“I never really liked little dogs, but now that my wife is gone, ‘Sandy’ is all I have left of her. My God, she loved this dog. I don’t think I could go on if anything happened to her,” the old man told me as he clutched the Pomeranian. Sandy was getting on in years and had severe periodontal disease and now an abscessed tooth from years of having refused routine prophylaxis. Seventeen years or not, the old dog was suffering and we really needed to so some dental work, the risks of anesthesia were now irrelevant. But Sandy was not just this man’s pet, she was how he was gasping to keep alive this only remaining part of his spouse.
A Jack Russell Terrier named “Buddy” squirmed and bounced on the exam table, a complete lunatic. These little dogs (what we like to call Jack Russell Terrorists) are out of control on a good day, and this one was truly a “special needs” case. This dog hadn’t heard the word “no” in months, and was coddled and talked to in ways that defied logic, unless you know the story. Buddy had been best friends with the 16-year-old daughter of this couple – one of the teens killed last year in a horrific auto accident that made state headlines.
Cullen and his best friend Tim ran up the stairs with all the excitement and giddiness that would accompany a new puppy. They had slipped out of Tallahassee after classes, passed us in Melbourne and spent the morning sitting on the ground in South Florida, with a litter of Siberian Husky puppies running, licking, and jumping all over them. He would leave in Miami half of what he had saved that semester, from tutoring classmates in Spanish, Arabic, and Chinese, and return with so much excitement he was ready to burst. “Svedka” was an absolutely stunning pure white Husky with eerily transcendent crystal blue eyes that would pierce into me. I’ve been a vet for almost 30 years and had never seen a white husky before (although now they seem to be everywhere), and I was taken back at this beautiful creature. She immediately squatted to urinate when he put her down, no surprise to me after a 4 hour car-ride, but Cullen was surprised and embarrassed, as he was so proud and thought everything about her was “perfect.”
Having had no prior knowledge of his stealthy plan, I was astonished and confused. I do remember the YouTube video of the Husky howling “I love you” that Cullen had thought was so cool, playing it over and over in amazement and asserting that he was going to get one and teach it to talk too! But my prodigy would be graduating at age 19, and leaving on a Chinese Master’s degree fellowship in just a few months. “Have you lost your mind? Why would you get a puppy right before you leave for two years in China?!! Are you crazy or just irresponsible?” (One more thing I said over the years that I wish I could take back)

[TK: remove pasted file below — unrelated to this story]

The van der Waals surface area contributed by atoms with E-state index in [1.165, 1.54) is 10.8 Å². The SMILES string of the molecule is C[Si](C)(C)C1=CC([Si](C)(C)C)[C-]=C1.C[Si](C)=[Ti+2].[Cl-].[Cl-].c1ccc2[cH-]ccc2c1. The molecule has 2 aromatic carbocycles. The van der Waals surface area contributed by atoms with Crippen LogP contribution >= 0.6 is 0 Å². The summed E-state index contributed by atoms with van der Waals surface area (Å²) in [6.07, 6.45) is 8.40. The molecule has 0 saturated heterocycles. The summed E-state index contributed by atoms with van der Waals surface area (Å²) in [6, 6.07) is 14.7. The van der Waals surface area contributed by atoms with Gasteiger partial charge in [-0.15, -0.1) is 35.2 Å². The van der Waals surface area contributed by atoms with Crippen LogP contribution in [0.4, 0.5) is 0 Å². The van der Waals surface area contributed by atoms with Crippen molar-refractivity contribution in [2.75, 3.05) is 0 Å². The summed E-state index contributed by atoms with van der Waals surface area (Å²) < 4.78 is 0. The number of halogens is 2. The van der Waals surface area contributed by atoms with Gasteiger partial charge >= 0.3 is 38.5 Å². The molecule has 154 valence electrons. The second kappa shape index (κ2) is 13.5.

He just looked at me and smiled, telling me to calm down, that he had all the details worked out. Tim would take care of Svedka while he was gone! That seemed pretty logical to a 19-year-old.
Amy Hollingsworth authored a book entitled, “Gifts of Passage,” where she describes “gifts our loved ones leave behind.” She artfully weaves Where the Red Fern Grows, the “Myth of the Red Thread,” lots of C.S. Lewis, and experiences from hospice care nurses into this masterpiece that finds the reader constantly nodding their head in affirmation. This had been one of a dozen or more books I had been given when I was in the depths of grief after my darkest day. The baby boy that I had prayed for and been given on my (our) birthday, nineteen years ago, would leave for China, and be killed in the strangest of accidents.
One can not comprehend the anguish of losing a child, nor be of any consolation. Witnessing the sobbing of several old men when they shared with me the loss of their own child makes it clear that the grief, like the love, endures decades, and forever.
I have, however, come a long way. I can type these words without weeping, although a later re-reading, as I proofread, will tend to prove painful. We’ve struggled with lots of things to make sense of, or at least accept our loss. I went to one Compassionate Friends grief support group for parents. It was so depressing with many parents still hysterical with that drunk driver, or that f’ing cancer, or simply at God, and ironic that now so many were now drunks and addicts themselves, climbing inside the bottle or vial of Zoloft to be numb. But I did not want any of this stuff. An open, bleeding wound where my heart used to be would probably remain forever, but surely there was some form of healing to be had. And so we worked on it, and “working through” grief is truly work.